By Paul Mason

Monmouth Academy

In the past 2003 snowmobile season, there were 14 deaths and 286 accidents, which each caused at least one thousand dollars worth of damage. Game Wardens believe the high rise in collision is related to the growth of the sport of snowmobiling. Many factory ads have used speed as a selling point. Most snowmobiles today are able to reach speeds of one hundred miles per hour.

When the industry first started, most snow machines had top speeds below 60 miles per hour. Over 100,000 snowmobiles have been registered in the State of Maine. Today there are over 12,000 miles of maintained trails in Maine. This all boils down to a simple math equation, take a bunch of inexperienced operators on powerful sleds, and put them into a large area of groomed trails with very little law enforcement, and this equals horrific accident and death rates.

Many people have been trying to solve this problem by introducing new safety laws for snowmobiles. In the past years, our legislators have considered requiring riders to wear helmets and making age restrictions. I do not understand how these restrictions will reduce the high death numbers. While snowmobiling, most riders already wear helmets.

In most past snowmobiling accidents, the riders have been wearing Department of Transportation approved helmets. Thus, by making it a law to wear a helmet, it is not going to save lives; rather it is just going to make riders like ice fishermen have to pay fines for not wearing a helmet when they snowmobile out to check their traps. Many want to make age restrictions for snowmobile operators. By doing this, they believe they will eliminate the teen drivers who make the trail systems so dangerous by operating erratically. Once one sees a teen spin their track or go too fast, they immediately assume that they are the hazard to society. More adults are reported to be involved in serious accidents than teens. Why should the teens suffer when there are more adults who act recklessly?

If teens would not be able to operate their own snow sleds, families will turn towards other winter activities, such as skiing. This would mean less money for families who own snowmobile based businesses and less money in registration and taxes for the State. If we do not let teens operate snowmobiles until they are sixteen years old, they may hit the trails with less knowledge of snow machines and bigger egos. Instead of not letting these kids operate a snowmobile at all, let’s form a class, which will be mandatory for all children between the ages of twelve and sixteen years old.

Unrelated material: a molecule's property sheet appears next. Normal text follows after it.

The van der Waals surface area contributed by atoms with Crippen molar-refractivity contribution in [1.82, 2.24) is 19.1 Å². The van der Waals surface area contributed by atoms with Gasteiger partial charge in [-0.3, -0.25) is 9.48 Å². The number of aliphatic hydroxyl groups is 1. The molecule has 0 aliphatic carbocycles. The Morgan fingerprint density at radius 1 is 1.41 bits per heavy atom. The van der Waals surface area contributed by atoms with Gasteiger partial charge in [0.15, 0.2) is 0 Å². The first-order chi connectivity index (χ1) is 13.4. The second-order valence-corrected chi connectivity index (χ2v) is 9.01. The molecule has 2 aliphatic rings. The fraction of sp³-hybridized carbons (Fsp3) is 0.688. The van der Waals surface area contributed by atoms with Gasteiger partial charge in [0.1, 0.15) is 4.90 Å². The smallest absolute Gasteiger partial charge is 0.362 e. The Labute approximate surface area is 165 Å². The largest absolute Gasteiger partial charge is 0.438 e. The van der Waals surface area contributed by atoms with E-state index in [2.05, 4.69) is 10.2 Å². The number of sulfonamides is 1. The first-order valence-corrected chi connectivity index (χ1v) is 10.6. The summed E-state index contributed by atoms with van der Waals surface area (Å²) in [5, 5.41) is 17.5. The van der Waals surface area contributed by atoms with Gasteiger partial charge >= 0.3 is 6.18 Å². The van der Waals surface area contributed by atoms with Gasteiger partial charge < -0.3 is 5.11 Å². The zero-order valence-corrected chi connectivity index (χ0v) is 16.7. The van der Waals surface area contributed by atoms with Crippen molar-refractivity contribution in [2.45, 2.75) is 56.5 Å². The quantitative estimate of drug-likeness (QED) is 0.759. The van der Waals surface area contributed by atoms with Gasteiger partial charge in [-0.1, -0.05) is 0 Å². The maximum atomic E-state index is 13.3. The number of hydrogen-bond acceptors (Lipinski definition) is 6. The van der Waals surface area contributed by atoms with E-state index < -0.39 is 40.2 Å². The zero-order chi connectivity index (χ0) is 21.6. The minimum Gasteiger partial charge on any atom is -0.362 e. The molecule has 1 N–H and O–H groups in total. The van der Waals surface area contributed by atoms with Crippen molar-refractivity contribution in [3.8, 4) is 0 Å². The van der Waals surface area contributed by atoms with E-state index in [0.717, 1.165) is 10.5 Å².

There they would learn snowmobile laws and trail ethics This will teach them how to operate safely and give the experience to partake in fun sport. One of the many points they stress in driver education is that driving is dangerous. With a vehicle, you call seriously hurt or kill others and yourself. This is why they teach young drivers how to drive properly and make life saving decisions. Shouldn’t we make an attempt to teach our young operators the same thing?

Maine already has twenty pages of snowmobile laws. Many operators do not know the laws, and many of those who do know them, do not obey them. Some figure, why follow what the law states when no one is around to see what I am doing? Vehicle drivers follow the speed limits because they know that the police are watching them Just think how fast someone would go down the highway if the speed limits were not enforce.

That would have a direct relationship to the increase in automobile crashes. The law states that, “Sledders are judged by the standard of reasonable and prudent speed for the existing trails conditions.” This means that one should not be doing sixty miles an hour on bumpy, narrow trails. Likewise, I should not be limited to forty miles an hour on flat, wide, well groomed trails. Speed limits are set on roads based on the condition of the road. The problem with trying to apply this idea to trails is the conditions of the trail changes from day to day. This makes it hard to place a set speed limit on a trail.

In this past snowmobile season, I did not see any law enforcement official on snowmobile trails. Snowmobiliers will pay more attention to the way they operate their machines if they think there is a warden around the next bend watching them. Once we enforce our present snowmobile laws better, the accident and death rates will fall dramatically.

We need to have more Maine State Game Wardens patrolling the snowmobile trails. Colonel Timothy Peabody, Chief of the Maine Warden service says this best “when motorists see a state trooper, they slow down.

When they see a game warden on a trail, they’ll be more mindful, perhaps of how they operate their snowmobile.”If we take care of our present snowmobile laws, they will take care of us. Instead of making new laws, let’s try enforcing the old ones first.

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